By Jim Schutze
By Rachel Watts
By Lauren Drewes Daniels
By Anna Merlan
By Lee Escobedo
By Alice Laussade
By Scott Reitz
The girl--and that's what she looks like, no older than 18--sitting on the couch bears little resemblance to the 29-year-old woman in the publicity photo below. For a second, the mind considers that they're not even the same person, that perhaps this is some sort of elaborate, ha-ha put-on.
The woman in the photo is all pout and luster, a star no one knows. But this girl sitting here--she's so meek, so quiet, hidden behind black-rimmed glasses and braided hair and clothes that look thrown on at the last minute. Chonita Gilbert barely raises her voice, speaks in such hushed tones that a tape recorder perched inches away from her struggles to pick up what she says.
No way is this the same woman heard on Little Lost Girls Blues, the debut CD by N'Dambi. No way is she capable of those big, round, deep notes that ride on the backs of ghosts named Ella and Chaka. It seems so inconceivable, this tiny woman responsible for such an enormous, engulfing sound--the jazz singer masquerading as soul sister, a woman who speaks R&B but makes it all come out sounding very Blue Note, circa 1954.
Just as it's impossible to believe this is the same woman who, for the past two years, has been by Erykah Badu's side on stage, sporting that enormous Afro and aiming those c'mon-c'mon-baby teases at the male members of the audience.
"That's me," says Chonita "N'Dambi" Gilbert, almost sheepishly. Her smile isn't quite as small as the rest of her.
Gilbert has one of those irresistible stories, one too good to be true, so, of course, it is. Girl grows up in church, daughter of a preacher and a missionary, never thinks about singing for a living, takes day jobs she hates, then one day becomes back-up singer to a burgeoning platinum act (and--oh, yes--old friend) and finally decides to go it on her own, without platinum friend's help.
Gilbert's debut CD wasn't even meant to be an official release, merely a shop-around demo. Only it was too good to stick on a shelf somewhere, too good to leave solely in the hands of major-label talent scouts too deaf and dumb to sign a good thing when they hear it. So Gilbert and her boyfriend-turned-manager started their own label, Cheeky-I, and turned a demo into The Real Thing--an album so flawlessly funk-bop that Little Lost Girls Blues sounds as though it were made for a million bucks by old pros. Yet it was made for next to nothing, recorded and performed solely by Gilbert and collaborator Madukwu Chinwah, perhaps one of the finest--and certainly among the least known--musicians in Dallas.
The result is something near perfect--uplifting, soul-searching, rafter-raising, heartbreaking R&B-jazz-pop-etc. as performed by a woman who spent her childhood struggling to get heard over the rest of the choir. Little Lost Girls Blues, which ranges from acoustic-guitar-and-vocals miniatures to full-out made-for-the-big-rooms pop songs, is a shoestring-budget mini-masterpiece, every instrument recorded by Chinwah in his bedroom studio and every vocal laid down by Gilbert on damned near the first take.
Never does the record feel as though it were done on the cheap, the product of cut corners. It's good enough not to judge on a curve: Yeah, it's top-notch, for a local demo. The album is just too big for that...and too small as well, too intimate; think Chaka Khan covering Anita Baker before Baker sold (out) her soul to pop. Chinwah hits it out of the park when he describes Gilbert's as "the other side of feminine vocals," deep, husky, alluring, but never at the risk of getting too schmaltzy, too pretty.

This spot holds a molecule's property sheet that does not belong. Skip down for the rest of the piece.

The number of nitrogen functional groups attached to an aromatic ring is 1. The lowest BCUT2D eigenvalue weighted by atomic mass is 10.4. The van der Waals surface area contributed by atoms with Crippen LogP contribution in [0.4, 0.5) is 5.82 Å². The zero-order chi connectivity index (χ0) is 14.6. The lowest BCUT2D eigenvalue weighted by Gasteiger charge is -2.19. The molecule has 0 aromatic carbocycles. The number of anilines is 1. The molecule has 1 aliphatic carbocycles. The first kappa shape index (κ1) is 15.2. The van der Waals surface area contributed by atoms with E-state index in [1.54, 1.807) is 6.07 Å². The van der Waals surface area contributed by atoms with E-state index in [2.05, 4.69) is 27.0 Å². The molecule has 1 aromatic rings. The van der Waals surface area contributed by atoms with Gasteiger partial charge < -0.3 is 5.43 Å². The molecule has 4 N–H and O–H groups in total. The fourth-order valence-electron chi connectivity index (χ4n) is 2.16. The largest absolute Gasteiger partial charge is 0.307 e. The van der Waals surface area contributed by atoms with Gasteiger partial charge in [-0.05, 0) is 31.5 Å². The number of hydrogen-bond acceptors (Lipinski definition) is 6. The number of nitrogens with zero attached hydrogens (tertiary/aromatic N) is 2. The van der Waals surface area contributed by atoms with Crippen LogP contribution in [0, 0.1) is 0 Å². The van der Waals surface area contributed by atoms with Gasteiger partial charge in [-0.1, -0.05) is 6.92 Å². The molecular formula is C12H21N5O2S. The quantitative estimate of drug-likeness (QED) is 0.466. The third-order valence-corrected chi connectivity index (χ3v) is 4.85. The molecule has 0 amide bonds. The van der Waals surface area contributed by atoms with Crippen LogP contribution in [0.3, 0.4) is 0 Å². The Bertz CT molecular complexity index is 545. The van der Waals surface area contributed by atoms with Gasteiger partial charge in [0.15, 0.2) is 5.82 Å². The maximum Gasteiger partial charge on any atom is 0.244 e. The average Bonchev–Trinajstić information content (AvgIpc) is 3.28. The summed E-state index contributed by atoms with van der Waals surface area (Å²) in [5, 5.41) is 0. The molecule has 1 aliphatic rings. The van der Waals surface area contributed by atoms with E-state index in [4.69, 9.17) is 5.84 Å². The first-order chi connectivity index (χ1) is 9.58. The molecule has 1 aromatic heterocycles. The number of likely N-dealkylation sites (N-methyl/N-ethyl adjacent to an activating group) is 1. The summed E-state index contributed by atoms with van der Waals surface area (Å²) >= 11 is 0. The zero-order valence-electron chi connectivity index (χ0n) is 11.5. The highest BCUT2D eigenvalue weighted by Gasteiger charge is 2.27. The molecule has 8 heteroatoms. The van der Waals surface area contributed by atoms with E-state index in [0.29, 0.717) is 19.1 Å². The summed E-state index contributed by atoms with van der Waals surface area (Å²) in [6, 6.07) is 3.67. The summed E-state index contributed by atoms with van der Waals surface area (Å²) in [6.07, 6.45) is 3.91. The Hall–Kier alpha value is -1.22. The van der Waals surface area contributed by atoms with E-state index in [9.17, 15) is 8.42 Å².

Gilbert grew up near South Oak Cliff High School, the daughter of a preacher (her father had a pulpit at Oak Cliff Baptist Church) and a missionary (her mother has since been ordained). She spent what seems like her entire childhood in the church choir, from age 2 on. "I didn't know that it was anything special to sing," she says now. "I thought everybody sang." Hers was a household filled with the sounds of gospel and country, and her favorite singers became Loretta Lynn and Crystal Gayle. She would never--never--listen to jazz as a child, and discovered R&B and soul only when her parents told her not to listen to such music.
"I remember one Christmas we were getting ready to go visit my grandmother in Teague, Texas," she recalls. "I decided I would get in the car early and set the station on K104 and turn it down low on the back speaker, so that when we got on the ride, I could listen to it without anyone knowing. Every time I heard a song, I would remember the music. I may not know all the words, but I always remembered the music. I knew I liked it when it was wrong."
Gilbert wanted to attend Booker T. Washington High School for the Performing Arts. She even got in, though as a piano player--she was something of a prodigy, having played the instrument since she was 6. But her mother wouldn't allow Chonita to attend Arts Magnet, insisting she go to the Business Magnet instead. She could always be an artist, her mother said, but better to have some business skills behind her just in case she made it--or didn't. "I was very sad," she says about not being able to attend Booker T. Washington, where Erika Wright was going to school before she became Erykah Badu.
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